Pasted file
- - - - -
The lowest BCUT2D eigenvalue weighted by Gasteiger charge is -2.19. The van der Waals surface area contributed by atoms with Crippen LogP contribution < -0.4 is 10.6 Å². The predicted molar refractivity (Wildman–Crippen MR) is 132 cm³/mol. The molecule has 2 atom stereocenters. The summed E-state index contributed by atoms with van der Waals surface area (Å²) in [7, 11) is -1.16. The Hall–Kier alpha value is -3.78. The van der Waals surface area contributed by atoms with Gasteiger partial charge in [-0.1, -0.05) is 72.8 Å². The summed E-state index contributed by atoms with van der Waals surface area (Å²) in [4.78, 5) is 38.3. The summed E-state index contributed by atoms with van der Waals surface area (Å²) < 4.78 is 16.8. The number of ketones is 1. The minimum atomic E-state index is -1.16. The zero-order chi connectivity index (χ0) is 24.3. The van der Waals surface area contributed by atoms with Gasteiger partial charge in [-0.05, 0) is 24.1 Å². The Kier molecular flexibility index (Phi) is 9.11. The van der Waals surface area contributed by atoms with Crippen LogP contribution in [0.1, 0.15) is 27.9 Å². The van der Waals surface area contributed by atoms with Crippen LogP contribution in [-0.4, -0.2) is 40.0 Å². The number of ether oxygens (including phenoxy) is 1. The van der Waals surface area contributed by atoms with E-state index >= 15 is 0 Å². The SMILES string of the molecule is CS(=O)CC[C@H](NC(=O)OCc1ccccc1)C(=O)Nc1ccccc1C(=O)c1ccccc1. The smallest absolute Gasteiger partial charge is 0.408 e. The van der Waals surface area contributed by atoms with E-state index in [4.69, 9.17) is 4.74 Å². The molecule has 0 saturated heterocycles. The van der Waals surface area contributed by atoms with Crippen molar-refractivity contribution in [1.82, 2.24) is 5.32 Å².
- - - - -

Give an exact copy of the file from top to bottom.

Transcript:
The lowest BCUT2D eigenvalue weighted by Gasteiger charge is -2.19. The van der Waals surface area contributed by atoms with Crippen LogP contribution < -0.4 is 10.6 Å². The predicted molar refractivity (Wildman–Crippen MR) is 132 cm³/mol. The molecule has 2 atom stereocenters. The summed E-state index contributed by atoms with van der Waals surface area (Å²) in [7, 11) is -1.16. The Hall–Kier alpha value is -3.78. The van der Waals surface area contributed by atoms with Gasteiger partial charge in [-0.1, -0.05) is 72.8 Å². The summed E-state index contributed by atoms with van der Waals surface area (Å²) in [4.78, 5) is 38.3. The summed E-state index contributed by atoms with van der Waals surface area (Å²) < 4.78 is 16.8. The number of ketones is 1. The minimum atomic E-state index is -1.16. The zero-order chi connectivity index (χ0) is 24.3. The van der Waals surface area contributed by atoms with Gasteiger partial charge in [-0.05, 0) is 24.1 Å². The Kier molecular flexibility index (Phi) is 9.11. The van der Waals surface area contributed by atoms with Crippen LogP contribution in [0.1, 0.15) is 27.9 Å². The van der Waals surface area contributed by atoms with Crippen LogP contribution in [-0.4, -0.2) is 40.0 Å². The number of ether oxygens (including phenoxy) is 1. The van der Waals surface area contributed by atoms with E-state index >= 15 is 0 Å². The SMILES string of the molecule is CS(=O)CC[C@H](NC(=O)OCc1ccccc1)C(=O)Nc1ccccc1C(=O)c1ccccc1. The smallest absolute Gasteiger partial charge is 0.408 e. The van der Waals surface area contributed by atoms with E-state index in [4.69, 9.17) is 4.74 Å². The molecule has 0 saturated heterocycles. The van der Waals surface area contributed by atoms with Crippen molar-refractivity contribution in [1.82, 2.24) is 5.32 Å².